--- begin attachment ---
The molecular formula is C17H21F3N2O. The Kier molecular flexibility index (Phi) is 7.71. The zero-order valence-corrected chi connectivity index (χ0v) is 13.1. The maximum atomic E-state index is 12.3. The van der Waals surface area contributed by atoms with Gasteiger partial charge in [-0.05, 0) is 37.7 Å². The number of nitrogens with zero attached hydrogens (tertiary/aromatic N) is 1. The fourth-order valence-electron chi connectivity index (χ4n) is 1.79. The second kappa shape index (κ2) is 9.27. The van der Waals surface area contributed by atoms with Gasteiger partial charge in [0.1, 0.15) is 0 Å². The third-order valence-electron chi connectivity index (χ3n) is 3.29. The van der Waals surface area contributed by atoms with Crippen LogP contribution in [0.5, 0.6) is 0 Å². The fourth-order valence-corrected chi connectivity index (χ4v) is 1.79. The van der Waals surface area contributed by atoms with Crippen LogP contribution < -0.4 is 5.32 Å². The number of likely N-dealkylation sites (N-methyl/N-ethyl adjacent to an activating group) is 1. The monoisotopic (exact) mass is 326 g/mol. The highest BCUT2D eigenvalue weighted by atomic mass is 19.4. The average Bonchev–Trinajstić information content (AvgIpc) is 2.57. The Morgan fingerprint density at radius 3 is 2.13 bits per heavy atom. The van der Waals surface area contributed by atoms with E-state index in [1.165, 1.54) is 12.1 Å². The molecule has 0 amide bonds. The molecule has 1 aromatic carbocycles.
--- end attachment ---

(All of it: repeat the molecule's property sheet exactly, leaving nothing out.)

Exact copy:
The molecular formula is C17H21F3N2O. The Kier molecular flexibility index (Phi) is 7.71. The zero-order valence-corrected chi connectivity index (χ0v) is 13.1. The maximum atomic E-state index is 12.3. The van der Waals surface area contributed by atoms with Gasteiger partial charge in [-0.05, 0) is 37.7 Å². The number of nitrogens with zero attached hydrogens (tertiary/aromatic N) is 1. The fourth-order valence-electron chi connectivity index (χ4n) is 1.79. The second kappa shape index (κ2) is 9.27. The van der Waals surface area contributed by atoms with Gasteiger partial charge in [0.1, 0.15) is 0 Å². The third-order valence-electron chi connectivity index (χ3n) is 3.29. The van der Waals surface area contributed by atoms with Crippen LogP contribution in [0.5, 0.6) is 0 Å². The fourth-order valence-corrected chi connectivity index (χ4v) is 1.79. The van der Waals surface area contributed by atoms with Crippen LogP contribution < -0.4 is 5.32 Å². The number of likely N-dealkylation sites (N-methyl/N-ethyl adjacent to an activating group) is 1. The monoisotopic (exact) mass is 326 g/mol. The highest BCUT2D eigenvalue weighted by atomic mass is 19.4. The average Bonchev–Trinajstić information content (AvgIpc) is 2.57. The Morgan fingerprint density at radius 3 is 2.13 bits per heavy atom. The van der Waals surface area contributed by atoms with E-state index in [1.165, 1.54) is 12.1 Å². The molecule has 0 amide bonds. The molecule has 1 aromatic carbocycles.